Lawsuit Protesting Special Standards For Jewish Schools Might Get Thrown Out by the Forward

Lawsuit Protesting Special Standards For Jewish Schools Might Get Thrown Out

More than 100,000 children in Orthodox Jewish schools in New York state are getting a substandard education that makes it virtually impossible for them to function in secular society, a federal lawsuit brought by former students alleges — but the suit has a potentially fatal legal weakness that might get it thrown out, experts say.

The group Young Advocates for Fair Education filed the suit on Monday arguing that Gov. Andrew Cuomo violated the Establishment Clause of the Constitution and state education standards when he allowed some schools to ignore certain state standards after Borough Park State Senator Simcha Felder held up state budget negotiations in April over the issue.

But a constitutional law expert told the Forward that a judge might throw the suit out, since no parent with children currently in the schools are signed on as plaintiffs.

Law professor Robin Charlow says that even though the not-for-profit, also known as YAFFED, was founded by a man who went through yeshiva education, the suit could be tossed if they don’t have any plaintiffs or YAFFED members with children currently in the schools.

“They could have a standing problem unless they can somehow personalize the injury and identify a concrete remedy the court could afford them,” said Charlow, who has taught at Hofstra University for 30 years.

There are 273 Orthodox yeshivas in New York state, 211 of which are in Brooklyn, teaching 115,000 elementary and high school students annually, according to the organization.

The group conducted a 2017 survey they said “shows average young Hasidic man leaves the yeshiva system completely unprepared to work in — or interact with — the world outside his community” due to speaking little to no English.

The professor added they had a much stronger case in arguing the standards carve-out favors a specific religion if the judge lets the suit go forward.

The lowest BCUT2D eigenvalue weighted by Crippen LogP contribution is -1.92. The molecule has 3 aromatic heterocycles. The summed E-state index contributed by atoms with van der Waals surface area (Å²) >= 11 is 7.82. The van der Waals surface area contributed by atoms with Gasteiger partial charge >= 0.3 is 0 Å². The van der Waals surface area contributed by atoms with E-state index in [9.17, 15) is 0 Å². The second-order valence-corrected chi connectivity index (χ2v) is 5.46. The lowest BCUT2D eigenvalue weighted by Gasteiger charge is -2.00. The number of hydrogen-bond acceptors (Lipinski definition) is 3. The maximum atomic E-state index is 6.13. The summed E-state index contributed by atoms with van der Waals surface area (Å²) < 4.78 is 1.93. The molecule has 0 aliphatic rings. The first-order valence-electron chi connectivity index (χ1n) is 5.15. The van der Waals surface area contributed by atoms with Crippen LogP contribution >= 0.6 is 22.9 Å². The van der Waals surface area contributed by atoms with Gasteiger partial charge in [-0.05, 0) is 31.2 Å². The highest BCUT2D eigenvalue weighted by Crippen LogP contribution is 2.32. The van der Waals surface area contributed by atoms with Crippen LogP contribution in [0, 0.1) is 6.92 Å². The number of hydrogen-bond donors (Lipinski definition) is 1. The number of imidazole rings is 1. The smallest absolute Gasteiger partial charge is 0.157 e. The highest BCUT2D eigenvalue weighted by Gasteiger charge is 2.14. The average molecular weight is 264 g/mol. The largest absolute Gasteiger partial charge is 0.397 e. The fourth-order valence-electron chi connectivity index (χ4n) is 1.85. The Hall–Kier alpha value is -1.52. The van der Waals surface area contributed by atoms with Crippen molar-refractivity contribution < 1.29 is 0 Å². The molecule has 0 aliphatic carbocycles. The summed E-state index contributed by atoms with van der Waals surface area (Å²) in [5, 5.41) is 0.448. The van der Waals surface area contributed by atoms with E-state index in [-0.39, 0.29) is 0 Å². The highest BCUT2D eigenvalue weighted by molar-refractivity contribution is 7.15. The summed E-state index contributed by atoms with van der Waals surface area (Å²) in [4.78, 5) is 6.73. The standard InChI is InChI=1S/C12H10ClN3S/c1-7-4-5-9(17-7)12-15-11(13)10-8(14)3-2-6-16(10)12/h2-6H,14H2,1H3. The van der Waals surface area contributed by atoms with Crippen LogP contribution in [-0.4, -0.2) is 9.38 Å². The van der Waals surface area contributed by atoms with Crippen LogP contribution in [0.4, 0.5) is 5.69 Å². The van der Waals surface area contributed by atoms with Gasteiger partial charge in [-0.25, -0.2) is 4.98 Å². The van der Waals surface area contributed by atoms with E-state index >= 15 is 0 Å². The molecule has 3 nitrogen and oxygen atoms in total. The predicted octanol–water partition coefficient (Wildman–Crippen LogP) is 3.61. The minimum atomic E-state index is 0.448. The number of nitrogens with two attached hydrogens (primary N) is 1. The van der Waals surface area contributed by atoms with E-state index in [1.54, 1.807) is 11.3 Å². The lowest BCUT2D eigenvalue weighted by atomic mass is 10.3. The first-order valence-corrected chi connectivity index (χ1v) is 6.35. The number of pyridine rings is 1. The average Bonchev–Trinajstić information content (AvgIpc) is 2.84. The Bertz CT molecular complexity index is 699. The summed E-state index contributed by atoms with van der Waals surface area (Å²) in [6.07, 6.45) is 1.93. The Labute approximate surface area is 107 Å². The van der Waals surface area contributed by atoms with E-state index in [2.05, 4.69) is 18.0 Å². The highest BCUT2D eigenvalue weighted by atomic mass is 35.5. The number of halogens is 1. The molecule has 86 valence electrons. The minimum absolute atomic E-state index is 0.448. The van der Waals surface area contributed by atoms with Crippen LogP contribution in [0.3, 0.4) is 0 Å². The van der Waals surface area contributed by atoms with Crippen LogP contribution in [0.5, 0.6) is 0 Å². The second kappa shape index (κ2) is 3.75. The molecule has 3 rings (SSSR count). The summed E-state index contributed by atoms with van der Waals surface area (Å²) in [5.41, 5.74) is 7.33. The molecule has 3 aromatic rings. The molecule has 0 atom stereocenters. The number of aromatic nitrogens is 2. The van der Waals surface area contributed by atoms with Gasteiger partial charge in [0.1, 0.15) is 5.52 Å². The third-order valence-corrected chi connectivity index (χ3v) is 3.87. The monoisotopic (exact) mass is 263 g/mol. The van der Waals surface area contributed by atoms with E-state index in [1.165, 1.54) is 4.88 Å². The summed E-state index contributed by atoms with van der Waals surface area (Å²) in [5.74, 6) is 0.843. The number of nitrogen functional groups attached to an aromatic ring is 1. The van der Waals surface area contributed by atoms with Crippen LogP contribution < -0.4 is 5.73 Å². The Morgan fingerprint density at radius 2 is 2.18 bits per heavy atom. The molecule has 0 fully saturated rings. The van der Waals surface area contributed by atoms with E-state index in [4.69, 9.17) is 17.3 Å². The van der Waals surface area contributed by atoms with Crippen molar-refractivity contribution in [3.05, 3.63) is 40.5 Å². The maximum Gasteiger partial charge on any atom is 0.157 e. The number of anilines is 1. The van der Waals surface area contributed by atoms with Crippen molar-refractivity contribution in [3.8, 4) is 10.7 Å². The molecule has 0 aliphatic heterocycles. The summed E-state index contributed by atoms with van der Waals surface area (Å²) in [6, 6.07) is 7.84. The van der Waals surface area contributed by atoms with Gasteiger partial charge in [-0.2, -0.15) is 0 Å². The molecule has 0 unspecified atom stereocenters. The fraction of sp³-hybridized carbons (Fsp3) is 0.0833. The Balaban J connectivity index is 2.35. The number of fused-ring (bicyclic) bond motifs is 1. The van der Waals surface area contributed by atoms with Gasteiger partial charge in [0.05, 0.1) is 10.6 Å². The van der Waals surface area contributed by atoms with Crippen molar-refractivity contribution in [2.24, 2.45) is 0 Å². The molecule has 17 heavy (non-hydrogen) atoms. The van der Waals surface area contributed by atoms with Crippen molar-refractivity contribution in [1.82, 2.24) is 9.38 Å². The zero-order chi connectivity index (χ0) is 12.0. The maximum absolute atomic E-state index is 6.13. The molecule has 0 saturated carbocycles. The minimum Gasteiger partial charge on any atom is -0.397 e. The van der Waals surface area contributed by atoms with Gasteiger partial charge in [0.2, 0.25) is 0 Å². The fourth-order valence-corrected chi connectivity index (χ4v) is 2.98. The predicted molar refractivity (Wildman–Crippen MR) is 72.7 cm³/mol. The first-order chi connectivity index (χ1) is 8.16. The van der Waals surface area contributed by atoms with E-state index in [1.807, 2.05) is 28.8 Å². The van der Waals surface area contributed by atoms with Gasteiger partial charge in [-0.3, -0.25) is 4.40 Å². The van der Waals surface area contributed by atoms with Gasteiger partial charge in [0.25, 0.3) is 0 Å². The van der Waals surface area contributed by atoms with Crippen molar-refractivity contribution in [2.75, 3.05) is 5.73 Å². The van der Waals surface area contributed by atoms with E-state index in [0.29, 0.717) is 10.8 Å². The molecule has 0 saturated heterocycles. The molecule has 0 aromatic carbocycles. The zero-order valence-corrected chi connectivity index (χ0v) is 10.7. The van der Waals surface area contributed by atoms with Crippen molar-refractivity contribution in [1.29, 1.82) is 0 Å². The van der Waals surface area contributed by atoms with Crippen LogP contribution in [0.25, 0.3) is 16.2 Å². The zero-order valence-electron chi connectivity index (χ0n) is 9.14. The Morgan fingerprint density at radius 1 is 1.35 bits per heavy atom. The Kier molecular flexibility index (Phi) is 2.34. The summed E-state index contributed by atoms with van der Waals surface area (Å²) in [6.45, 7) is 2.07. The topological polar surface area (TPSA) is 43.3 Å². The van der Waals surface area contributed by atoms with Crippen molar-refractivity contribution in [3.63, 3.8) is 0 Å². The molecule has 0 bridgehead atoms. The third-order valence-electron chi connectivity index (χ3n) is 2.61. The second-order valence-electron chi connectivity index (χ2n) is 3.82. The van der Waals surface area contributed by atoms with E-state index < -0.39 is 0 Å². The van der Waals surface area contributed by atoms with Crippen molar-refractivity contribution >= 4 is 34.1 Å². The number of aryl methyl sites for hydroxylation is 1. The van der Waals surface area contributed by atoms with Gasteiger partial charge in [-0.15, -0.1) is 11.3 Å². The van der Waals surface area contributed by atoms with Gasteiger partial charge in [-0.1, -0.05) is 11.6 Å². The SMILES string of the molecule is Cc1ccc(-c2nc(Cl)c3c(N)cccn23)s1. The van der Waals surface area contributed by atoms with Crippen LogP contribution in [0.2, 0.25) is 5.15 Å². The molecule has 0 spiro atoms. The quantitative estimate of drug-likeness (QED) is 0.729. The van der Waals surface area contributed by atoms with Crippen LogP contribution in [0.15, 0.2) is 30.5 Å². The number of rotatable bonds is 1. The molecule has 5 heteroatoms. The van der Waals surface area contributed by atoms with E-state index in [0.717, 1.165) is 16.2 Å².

“If the amendment is targeted to these particular schools in clear way then there could be an Establishment Clause problem,” Charlow said. “So if the state has reason for [education] standard in first place there doesn’t seem to be much of a neutral reason for changing the standards for these schools.”

The advocates argued in the legal filling that they do have the legal grounds for suing, because the “Felder Amendment” thwarts their mission, “which is to ensure that all students within the ultra-Orthodox community receive the critical tools and skill sets needed for long-term personal growth and self-sufficient futures.”

YAFFED’s law firm, Quinn Emanuel Urquhart & Sullivan, reiterated to the Forward that the standards carve-out “grants [YAFFED] standing to challenge the unconstitutional Amendment.”

YAFFED founder Naftuli Moster said they brought the suit to stop “special interest groups and individuals” who sought to hurt children’s access to a quality education.

“Nowhere have they been more successful than right here in New York, where many yeshivas have gotten away with providing no secular education at all, or at best a very limited one, to tens of thousands of children,” Moster said in a statement. “This sub-standard secular education was codified into law with Senator Felder’s amendment.”

Many of those children grow up to be young men who have large families at a young age and then depend on public assistance, YAFFED found.

The group explains on their website why they feel it is difficult to get parents within the community to speak out publicly.

“Within the Hasidic community, many parents and former Yeshiva students are extremely frustrated by the state of Hasidic education, but they often refuse to speak up and demand change for fear of reprisal,” the group’s FAQ page says. “The ultra-Orthodox and Hasidic community have a long history of threatening livelihood, intimidation and expelling children from Yeshiva when parents speak against the status quo.”

Yeshiva advocacy group Parents for Educational and Religious Liberty in Schools countered that the religious schools contribute hundreds of thousands of dollars to provide “high quality, standards-compliant textbooks, teaching guides and professional development.”

“Today’s lawsuit recycles many false claims about yeshivas that were previously made in Tweets, Facebook posts and press releases. They are no more true or valid now that they are contained in numbered paragraphs,” the group said in a statement published Monday. “The depiction of yeshivas in YAFFED’s complaint is supported only by YAFFED’s own self-styled ‘report,’ which was itself based solely on a small group of self-selected YAFFED Facebook friends. And even among that group, there are literally zero complainants about the vast majority of yeshivas YAFFED continues to mischaracterize.”

Cuomo spokesman Rich Azzopardi said the governor’s office had yet to receive the complaint.

“Earlier this year in the budget, the legislature passed a law that sought to balance the unique needs of yeshivas with the high educational standards we require for every New York student, and we remain committed to achieving that balance,” Azzopardi said in a statement.

Felder’s office did not return a request for comment.

_Contact Ben Fractenberg at fractenberg@forward.com or on Twitter, @fractenberg _

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